And not to belabor the point, but sacrifice and service and exile and redemption are themes which wildly predate any televangelist.  IMO Joel Osteen is to Christianity what the Weather Channel is to weather.  

        •  I'm not seeing your complaint against him. (0+ / 0-)

          More technically you're not citing a specific issue that causes you to raise the accusation of huckster.

          "Showboat" is a qualitative term that's relative to the observer so it's hard to really base anything off that.

          by DAISHI on Mon Nov 25, 2013 at 02:06:33 AM PST

          [ Parent ]

          •  Nevertheless, I'm extremely (1+ / 0-)
            Recommended by:

            comfortable with the assessment.  

            Following Osteen's public remarks on LGBTQ issues, which he has often made and which I did cite in my first comment, he leaves little reason for anyone to conclude anything other than that at best Osteen's a showboat and more likely a huckster.  

            Polished and agreeable to a certain audience, maybe.  But a throbbing fraud all the same.  

          •  I'll try to explain: (3+ / 0-)

            Osteen doesn't understand the Gospels. I don't care if he went to seminary. I didn't. But I've read the Bible, and I understand the Bible, especially the New Testament. Osteen doesn't. (That's my being being charitable to this preacher's kid. The other option is that he does understand the New Teastament just fine, but chooses to twist it for his own profit.)

            He's basically a The Secret or Anthony Robbins knock-off, except he tosses God in there to appeal to Christians.

            Osteen’s attraction is found in what he is offering which is nothing less than a life of good health, abundance, wealth, prosperity and success, “If you develop an image of victory, success, health, abundance, joy, peace, and happiness, nothing on earth will be able to hold those things from you” (p. 5).[7]  Since these are the things most people treasure and, since Jesus informed us that “where your treasure is, there your heart will be also” (Matt 6:21), it is predictable that the seductive promise of a map leading to these treasures would find many adherents.   And it certainly does.  But what specifically is being offered?

            I think you might do well to actually read through that whole link. It's pretty short but comprehensive.

            I'm a liberal Catholic-turned-Lutheran. I don't think my beliefs line up with the people who maintain that site, but their analysis is spot on.

            I was at my parent's house and saw Osteen's book. I asked my dad about it. He waved it off, said a mega church  family member said "oh, you just HAVE to read this!" I asked him what he thought. He said, " you read it."

            So I took it home. I could barely get through the first few chapters before I had enough.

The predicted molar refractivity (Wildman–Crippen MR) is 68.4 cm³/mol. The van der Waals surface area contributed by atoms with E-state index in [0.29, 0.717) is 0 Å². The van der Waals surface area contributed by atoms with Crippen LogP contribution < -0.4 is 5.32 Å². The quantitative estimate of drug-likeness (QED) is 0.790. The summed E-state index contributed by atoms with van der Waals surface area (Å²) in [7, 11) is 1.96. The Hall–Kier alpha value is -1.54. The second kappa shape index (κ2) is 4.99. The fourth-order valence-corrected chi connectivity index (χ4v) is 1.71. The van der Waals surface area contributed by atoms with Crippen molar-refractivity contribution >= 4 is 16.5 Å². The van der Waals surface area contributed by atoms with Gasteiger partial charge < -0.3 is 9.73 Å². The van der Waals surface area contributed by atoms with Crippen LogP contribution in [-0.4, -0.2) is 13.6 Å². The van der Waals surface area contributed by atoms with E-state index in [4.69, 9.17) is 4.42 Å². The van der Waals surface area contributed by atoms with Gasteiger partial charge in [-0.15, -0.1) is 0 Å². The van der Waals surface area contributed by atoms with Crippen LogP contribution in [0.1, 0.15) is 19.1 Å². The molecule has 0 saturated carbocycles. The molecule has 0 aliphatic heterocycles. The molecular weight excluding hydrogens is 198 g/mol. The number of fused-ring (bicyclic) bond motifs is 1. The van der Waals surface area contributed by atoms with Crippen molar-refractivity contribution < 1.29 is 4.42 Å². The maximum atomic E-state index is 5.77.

New age argle bargle with name dropping of God for credibility, it's slick prosperity gospel that makes Osteen very rich.

            © grover

            So if you get hit by a bus tonight, would you be satisfied with how you spent today, your last day on earth? Live like tomorrow is never guaranteed, because it's not. -- Me.

            by grover on Mon Nov 25, 2013 at 10:27:36 AM PST

            [ Parent ]

    •  The photos in this diary say it all. (0+ / 0-)

      Perhaps I am misreading things, but, just from the photographs of the two individuals....

      Pope Francis has kind eyes.  His expression is one of a caring, welcoming individual.  He is looking directly at his interviewer.

      Joel Osteen looks very satisfied with himself, and gazing off in the direction of who knows what.  And with 40 million bucks in his bank account, one might understand what I am reading as his smugness except for the fact that Jesus lived a very different way and told the rich young man who wanted to gain eternal life that he should go and sell everything that he had and give the proceeds to the poor

  •  There have always been (7+ / 0-)

    Christians who cared more about loving one's neighbor, feeding the hungry and healing the sick than about sticking their nose in their neighbor's love lives.  One of the best left-wing Christian blogs, Slacktivist, has some really good ideas about what to do about issues like economic justice and heath care - the stuff Jesus actually spoke about.

    The hierarchy of the Catholic church has a lot of damage to fix.  They still have a long way to go. But it did my heart good to see Francis suspending a bishop, not for sex or questioning authority, but for greed.  It's a start.

    I shall die, but that is all that I shall do for Death; I am not on his payroll. - Edna St. Vincent Millay

    by Tara the Antisocial Social Worker on Sun Nov 24, 2013 at 07:54:40 PM PST

  •  I think you are seeing what you want to (1+ / 0-)
    Recommended by:

    see, not whats really happening. No disrespect intended.